There are fresh discoveries on every page of ‘Out of Syllabus’, Sumana Roy’s debut collection of poetry
I want to begin with a confession. Writing about poetry is terribly difficult or at least I find it so. I read, teach and talk about poetry with great enthusiasm. I often find myself hunting for the right expression in the middle of a conversation on poetry. I don’t know if language is really an aid or imperils thought in such situations. Then there are days when poetry is your only accomplice. It knows your anguish, lends a compassionate ear to your despairs and longings. It celebrates your accomplishments and provokes you into action. Poetry is protest but poetry is also intimacy and how does one articulate intimacy in writing? Does such a language exist? How do poets do it? I have many questions but no easy answers. My struggle with poetry is ongoing.
I agreed to review Sumana Roy’s debut collection of poems, ‘Out of Syllabus’ with great trepidation and self doubt. Trepidation because of the luminosity of her verse and self doubt owing to some of my rumination expressed above. Can a review do justice to her verse? ‘Out of Syllabus’ is a remarkable debut collection glowing with wisdom and earnestness. While reading the poems, I was filled with envy for the poet’s understanding of life and interiority of human relationships and encounters. I also particularly admire her earnestness to draw subjects or occurrences from daily life and then find new registers to voice those observations/sentiments.
“Every wedding anniversary, we behave like mountaineers,/and pretend to have conquered distance.” Or “Touch was a poem you taught me to read.”
Roy writes from Siliguri in north Bengal and leads a relatively reclusive life. Is it her location that enables this vision in her poetry or is that too simplistic a reading of her work? The poems abound with her interest in people, places, plants, history and life in general. However, they are never encyclopaedic, successfully resisting the temptations of a debut collection. Her ‘taiyaari’ or preparedness to write never dominates the writing. The mundane and the quotidian are conspicuous by their presence but there are fresh discoveries on every page. From Chair to Sunlight, her fancy attracts all and it’s done in a quiet, unembellished way. The poetic voice recedes into the background as a silent observer. There is no haste in her poems. She seems to have made friends with time. Her poems also record a ‘compassionate looking’.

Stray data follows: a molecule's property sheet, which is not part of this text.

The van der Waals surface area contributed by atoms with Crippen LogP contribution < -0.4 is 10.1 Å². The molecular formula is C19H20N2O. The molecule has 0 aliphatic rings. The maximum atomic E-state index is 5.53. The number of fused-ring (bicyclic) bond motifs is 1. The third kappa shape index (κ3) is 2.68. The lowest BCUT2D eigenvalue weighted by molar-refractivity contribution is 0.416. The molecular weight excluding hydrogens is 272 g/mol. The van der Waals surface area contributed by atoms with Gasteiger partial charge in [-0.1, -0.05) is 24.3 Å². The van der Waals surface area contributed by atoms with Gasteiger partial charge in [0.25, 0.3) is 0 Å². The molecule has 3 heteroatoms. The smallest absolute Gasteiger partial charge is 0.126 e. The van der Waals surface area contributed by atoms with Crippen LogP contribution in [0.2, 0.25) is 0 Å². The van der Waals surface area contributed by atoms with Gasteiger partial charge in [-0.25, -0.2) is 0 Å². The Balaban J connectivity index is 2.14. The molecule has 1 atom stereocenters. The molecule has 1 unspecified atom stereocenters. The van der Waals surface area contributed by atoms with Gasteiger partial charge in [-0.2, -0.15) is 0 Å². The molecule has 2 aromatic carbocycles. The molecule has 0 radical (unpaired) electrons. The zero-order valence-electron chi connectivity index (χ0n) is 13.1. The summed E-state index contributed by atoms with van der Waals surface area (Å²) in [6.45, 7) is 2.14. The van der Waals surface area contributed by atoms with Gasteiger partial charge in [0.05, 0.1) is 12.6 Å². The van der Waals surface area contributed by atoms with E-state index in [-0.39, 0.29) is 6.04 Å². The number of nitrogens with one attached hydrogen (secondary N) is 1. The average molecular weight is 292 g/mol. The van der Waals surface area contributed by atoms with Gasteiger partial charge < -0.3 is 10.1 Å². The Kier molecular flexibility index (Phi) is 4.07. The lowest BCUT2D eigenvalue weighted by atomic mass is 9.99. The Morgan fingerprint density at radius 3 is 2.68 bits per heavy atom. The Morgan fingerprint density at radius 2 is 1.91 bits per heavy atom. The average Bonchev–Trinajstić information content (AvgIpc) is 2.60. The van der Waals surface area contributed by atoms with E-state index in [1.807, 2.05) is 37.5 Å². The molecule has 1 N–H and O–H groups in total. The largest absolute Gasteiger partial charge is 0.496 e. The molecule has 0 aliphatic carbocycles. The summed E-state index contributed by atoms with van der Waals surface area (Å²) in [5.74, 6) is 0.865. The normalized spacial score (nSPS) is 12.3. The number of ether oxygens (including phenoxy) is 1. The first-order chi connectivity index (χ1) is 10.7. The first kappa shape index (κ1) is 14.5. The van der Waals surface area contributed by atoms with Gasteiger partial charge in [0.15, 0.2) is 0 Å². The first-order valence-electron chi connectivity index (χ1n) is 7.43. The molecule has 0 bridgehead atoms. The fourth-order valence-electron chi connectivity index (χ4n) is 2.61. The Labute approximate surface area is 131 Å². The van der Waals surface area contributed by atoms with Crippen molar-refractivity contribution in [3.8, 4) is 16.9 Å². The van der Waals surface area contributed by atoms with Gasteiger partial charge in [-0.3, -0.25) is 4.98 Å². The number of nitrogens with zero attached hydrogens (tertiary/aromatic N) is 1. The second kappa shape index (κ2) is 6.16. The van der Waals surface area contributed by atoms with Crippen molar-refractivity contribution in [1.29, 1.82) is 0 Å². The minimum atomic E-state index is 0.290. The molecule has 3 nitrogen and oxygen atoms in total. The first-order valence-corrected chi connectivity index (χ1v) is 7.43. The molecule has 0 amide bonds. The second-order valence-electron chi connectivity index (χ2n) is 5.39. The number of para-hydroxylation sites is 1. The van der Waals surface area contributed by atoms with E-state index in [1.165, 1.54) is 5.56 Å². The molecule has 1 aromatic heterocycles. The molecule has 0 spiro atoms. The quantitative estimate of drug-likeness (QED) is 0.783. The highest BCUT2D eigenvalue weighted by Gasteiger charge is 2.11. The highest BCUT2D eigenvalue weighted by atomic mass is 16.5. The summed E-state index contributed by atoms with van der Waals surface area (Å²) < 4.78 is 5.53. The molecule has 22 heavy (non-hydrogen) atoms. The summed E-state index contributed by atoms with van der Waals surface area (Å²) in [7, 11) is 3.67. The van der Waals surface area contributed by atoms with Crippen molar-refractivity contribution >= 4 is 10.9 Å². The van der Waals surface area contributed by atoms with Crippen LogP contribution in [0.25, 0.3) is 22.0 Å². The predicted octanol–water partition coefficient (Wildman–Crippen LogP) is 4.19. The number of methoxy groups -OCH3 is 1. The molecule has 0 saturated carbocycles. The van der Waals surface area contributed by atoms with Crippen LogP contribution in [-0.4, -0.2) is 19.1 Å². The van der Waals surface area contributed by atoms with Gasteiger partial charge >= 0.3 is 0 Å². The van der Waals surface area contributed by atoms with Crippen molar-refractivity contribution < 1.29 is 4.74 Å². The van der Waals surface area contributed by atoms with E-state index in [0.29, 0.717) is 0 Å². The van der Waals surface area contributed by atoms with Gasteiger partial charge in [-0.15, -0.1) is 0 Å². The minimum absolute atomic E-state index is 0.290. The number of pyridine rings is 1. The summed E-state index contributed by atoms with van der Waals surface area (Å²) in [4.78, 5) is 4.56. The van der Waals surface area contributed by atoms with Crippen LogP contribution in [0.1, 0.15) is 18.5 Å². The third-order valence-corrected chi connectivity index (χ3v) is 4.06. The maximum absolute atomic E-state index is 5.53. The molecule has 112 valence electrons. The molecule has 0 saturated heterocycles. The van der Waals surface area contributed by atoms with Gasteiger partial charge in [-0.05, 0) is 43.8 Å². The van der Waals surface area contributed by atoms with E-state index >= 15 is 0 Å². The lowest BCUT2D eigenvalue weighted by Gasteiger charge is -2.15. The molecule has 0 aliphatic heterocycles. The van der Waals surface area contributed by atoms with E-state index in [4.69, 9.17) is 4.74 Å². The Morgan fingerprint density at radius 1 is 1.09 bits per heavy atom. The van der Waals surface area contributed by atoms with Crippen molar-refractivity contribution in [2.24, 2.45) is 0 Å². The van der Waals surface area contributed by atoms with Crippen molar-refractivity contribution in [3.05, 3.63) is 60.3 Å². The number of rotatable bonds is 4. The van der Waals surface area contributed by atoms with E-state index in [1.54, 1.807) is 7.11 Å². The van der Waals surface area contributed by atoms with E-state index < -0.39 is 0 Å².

In Biraha, she writes:
“Love makes of everyone a parent. All distances
seem too long, all momentsa first-aid kit on call.
Time becomes a zoo-our past a caged animal.”
The poems are tactile. You feel the poet’s presence, as if she is in direct conversation with the reader. Furthering her quest into human relationships, she writes “Every relationship is a long-distance relationship”. I couldn’t agree more with the thought and its inherent philosophy. There are lines that stand out for unusual associations glimpsing a fertile, introspective mind at work. The poems compel you to think and awaken inner dialogues. In Adult, she writes –
“You become an adult when you discover-/that shoes also cast shadows though we might stamp on them;/that a calling bell is not meant to alert but to prevent entries;”.
This is a collection to read, breathe, pause and then read again. I am tempted to use the term ‘delicious’. Is it appropriate? I don’t know. I can’t tell. But isn’t poetry also about upending the obvious? Read for yourself and decide.